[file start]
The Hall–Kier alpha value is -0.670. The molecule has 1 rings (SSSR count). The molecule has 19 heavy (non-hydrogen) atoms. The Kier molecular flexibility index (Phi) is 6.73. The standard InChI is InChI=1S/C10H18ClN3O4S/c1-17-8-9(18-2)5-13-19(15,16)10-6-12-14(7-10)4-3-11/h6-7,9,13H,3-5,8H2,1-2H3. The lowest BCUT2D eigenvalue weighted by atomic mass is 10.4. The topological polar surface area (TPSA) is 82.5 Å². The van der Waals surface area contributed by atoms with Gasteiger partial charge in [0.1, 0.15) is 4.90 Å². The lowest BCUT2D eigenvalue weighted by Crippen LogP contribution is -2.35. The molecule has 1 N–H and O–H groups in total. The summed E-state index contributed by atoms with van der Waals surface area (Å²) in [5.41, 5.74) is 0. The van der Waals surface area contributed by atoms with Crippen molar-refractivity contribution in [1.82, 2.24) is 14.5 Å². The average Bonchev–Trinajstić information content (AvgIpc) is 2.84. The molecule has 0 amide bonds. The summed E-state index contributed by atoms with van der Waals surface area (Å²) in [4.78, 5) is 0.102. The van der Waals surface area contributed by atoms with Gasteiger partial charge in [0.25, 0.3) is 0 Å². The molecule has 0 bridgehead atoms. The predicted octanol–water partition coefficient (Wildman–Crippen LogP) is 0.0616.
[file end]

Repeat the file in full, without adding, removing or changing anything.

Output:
The Hall–Kier alpha value is -0.670. The molecule has 1 rings (SSSR count). The molecule has 19 heavy (non-hydrogen) atoms. The Kier molecular flexibility index (Phi) is 6.73. The standard InChI is InChI=1S/C10H18ClN3O4S/c1-17-8-9(18-2)5-13-19(15,16)10-6-12-14(7-10)4-3-11/h6-7,9,13H,3-5,8H2,1-2H3. The lowest BCUT2D eigenvalue weighted by atomic mass is 10.4. The topological polar surface area (TPSA) is 82.5 Å². The van der Waals surface area contributed by atoms with Gasteiger partial charge in [0.1, 0.15) is 4.90 Å². The lowest BCUT2D eigenvalue weighted by Crippen LogP contribution is -2.35. The molecule has 1 N–H and O–H groups in total. The summed E-state index contributed by atoms with van der Waals surface area (Å²) in [5.41, 5.74) is 0. The van der Waals surface area contributed by atoms with Crippen molar-refractivity contribution in [1.82, 2.24) is 14.5 Å². The average Bonchev–Trinajstić information content (AvgIpc) is 2.84. The molecule has 0 amide bonds. The summed E-state index contributed by atoms with van der Waals surface area (Å²) in [4.78, 5) is 0.102. The van der Waals surface area contributed by atoms with Gasteiger partial charge in [0.25, 0.3) is 0 Å². The molecule has 0 bridgehead atoms. The predicted octanol–water partition coefficient (Wildman–Crippen LogP) is 0.0616.